An analysis of data from Town Assessing records reveals there are no income restricted affordable rental units in Londonderry; however, almost 200 units of affordable housing are under construction or have been approved, and all rental units in the Town are priced at or below what is considered affordable.
Rent for a two-bedroom apartment in Londonderry ranges from $760 to $1,150 per month, well below the $1,440 affordable rate. “It’s a good thing such a large percentage of our housing stock is affordable. But as time goes by and new housing gets built, the proportion available to the current broad economic spectrum of residents will continue to diminish,” Town Planner Cynthia May told the Planning Board at their May 13 meeting.
The Town must provide reasonable and realistic opportunities for the development of workforce housing, and workforce housing of some type must be allowed in a majority of land areas where residential uses are permitted. It’s the responsibility of the Town to demonstrate its compliance with the law, GIS (Geographic Information Systems) Manager John Vogl said.
Planning staff has recommended a zoning amendment to address the requirements of the State statute in a way that accommodates housing affordability by promoting choice and diversity for residents, offering new opportunities for existing properties and fostering traditional community design.
Proposed changes to Inclusionary Zoning include removing limitations on the phasing of workforce housing developments, the number of units per building and the minimum 20-acre limit, as well as limiting multi-family structures to three stories and lowering the minimum share of workforce units from 75 percent to 33 percent.
Pauline Caron of 369 Mammoth Road expressed concern with the proposal to reduce the minimum workforce housing share to 33 percent, noting recent workforce housing projects were granted variances down to 50 percent and developers are making money off the projects. “Why reduce the share just because other communities are lower?” she asked.
The Board agreed and changed the proposed workforce housing share to 50 percent. Other proposed changes include adding assisted living facilities and multi-family dwellings in commercial districts with a Conditional Use Permit (CUP); adding to the “Use Table'” new categories for “small workforce housing developments,” “Dwelling, Multi-family Workforce,” affordable elderly housing, and “Live-Work” units; and removing a section limiting uses to single family homes and prohibiting accessory dwellings.
Live-work units, for example, which would be permitted with a conditional use permit in commercial and industrial districts, would encourage entrepreneurial, small business or artists/craftsmen and potentially in-fill smaller industrial sites, according to Vogl.
Accessory dwellings would maintain the character of the Town, while providing opportunities for workforce, in-law, multi-generational or income units in existing neighborhoods.
“The Millennial cohort, people who are out of college, with good jobs and who don’t necessarily want to buy a house, are looking for very nice apartments that are going up in other communities that are designed to be more modern. That’s what this group is looking for, and that’s the workforce the State is trying to attract. If we don’t provide it, they will go somewhere else where they can find that,” May said.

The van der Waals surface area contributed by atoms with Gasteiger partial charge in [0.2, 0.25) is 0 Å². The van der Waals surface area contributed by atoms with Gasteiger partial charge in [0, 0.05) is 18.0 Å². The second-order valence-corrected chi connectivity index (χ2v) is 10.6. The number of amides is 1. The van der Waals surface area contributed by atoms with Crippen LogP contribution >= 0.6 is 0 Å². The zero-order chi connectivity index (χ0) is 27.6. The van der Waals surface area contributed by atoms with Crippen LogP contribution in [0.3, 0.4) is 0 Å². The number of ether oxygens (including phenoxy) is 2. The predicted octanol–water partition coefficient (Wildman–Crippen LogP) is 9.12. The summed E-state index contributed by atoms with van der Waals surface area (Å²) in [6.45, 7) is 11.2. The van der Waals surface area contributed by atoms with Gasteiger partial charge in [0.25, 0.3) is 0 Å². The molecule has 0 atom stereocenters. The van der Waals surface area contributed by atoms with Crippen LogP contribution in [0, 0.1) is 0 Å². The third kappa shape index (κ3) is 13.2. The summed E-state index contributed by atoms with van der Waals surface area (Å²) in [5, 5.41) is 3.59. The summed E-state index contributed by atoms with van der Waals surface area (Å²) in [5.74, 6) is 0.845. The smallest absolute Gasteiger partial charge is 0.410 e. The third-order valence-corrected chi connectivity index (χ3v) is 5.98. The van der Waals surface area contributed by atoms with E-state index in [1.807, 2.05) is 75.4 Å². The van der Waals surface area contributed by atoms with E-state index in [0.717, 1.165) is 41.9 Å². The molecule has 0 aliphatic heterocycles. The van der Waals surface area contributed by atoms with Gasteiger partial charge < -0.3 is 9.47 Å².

“The State is finding one bedroom apartments with a bonus space is the most sought after situation these days.” “The plan overall put out by (May) and her team is fabulous, and very much in keeping with most livable communities throughout the country, including ‘Live-Work,'” Richard Flier of 9 Isabella Drive said. “Going forward, this will put the Town in a great position to keep the charm, character and way of life, and balance the economics that are needed to do that.”
But other members of the community expressed concern over whether or not the amendments would be enforced moving forward. Deb Paul of 118 Hardy Road, publisher of the Londonderry Times, argued that the Town adopted amendments five to six years ago to limit big, multi-family housing projects, but the ordinance wasn’t defended when developers challenged it.
“The attorneys we paid said it was defensible,” she said. “It’s like we’re chasing our tails. We rewrite and in a couple years we’ll end up rewriting it again because a developer doesn’t like it. I feel really frustrated. I feel like you really dropped the ball on the residents of this Town.”
“I see deja vu here. We went through this a few years ago, moving the line. I fear we’ll move the line again down the road,” Martin Srugis of 17 Wimbledon Drive said. “We felt the amendment then was defensible, that’s what the lawyers told us then. Now, they’re telling us this amendment is defensible. I don’t know if I believe it. I don’t think it’s going to hold.”
“I think this is a good step, but I believe there’s some sort of disconnect,” Paul said. “Somebody comes here with a conceptual design, then it goes to the Zoning Board and Zoning had no clue you were looking at the ordinances. I’m fearful the right hand doesn’t know what the left hand is doing.”
“I have zero confidence in the Planning and Zoning Board to enforce the rules,” David Nease of 11 Faye Lane said. “All the workforce housing projects that have come forward have not followed the rules and gotten variances for the projects.”
During any challenge, the Courts will look at the totality of the Town’s zoning amendments, according to Vogl, who thinks the proposed amendment is less reactive than some of the amendments the Town has passed in the past. “This is more forward thinking,” he said.
The Board voted to continue the public hearing on the amendment to its June 10 meeting.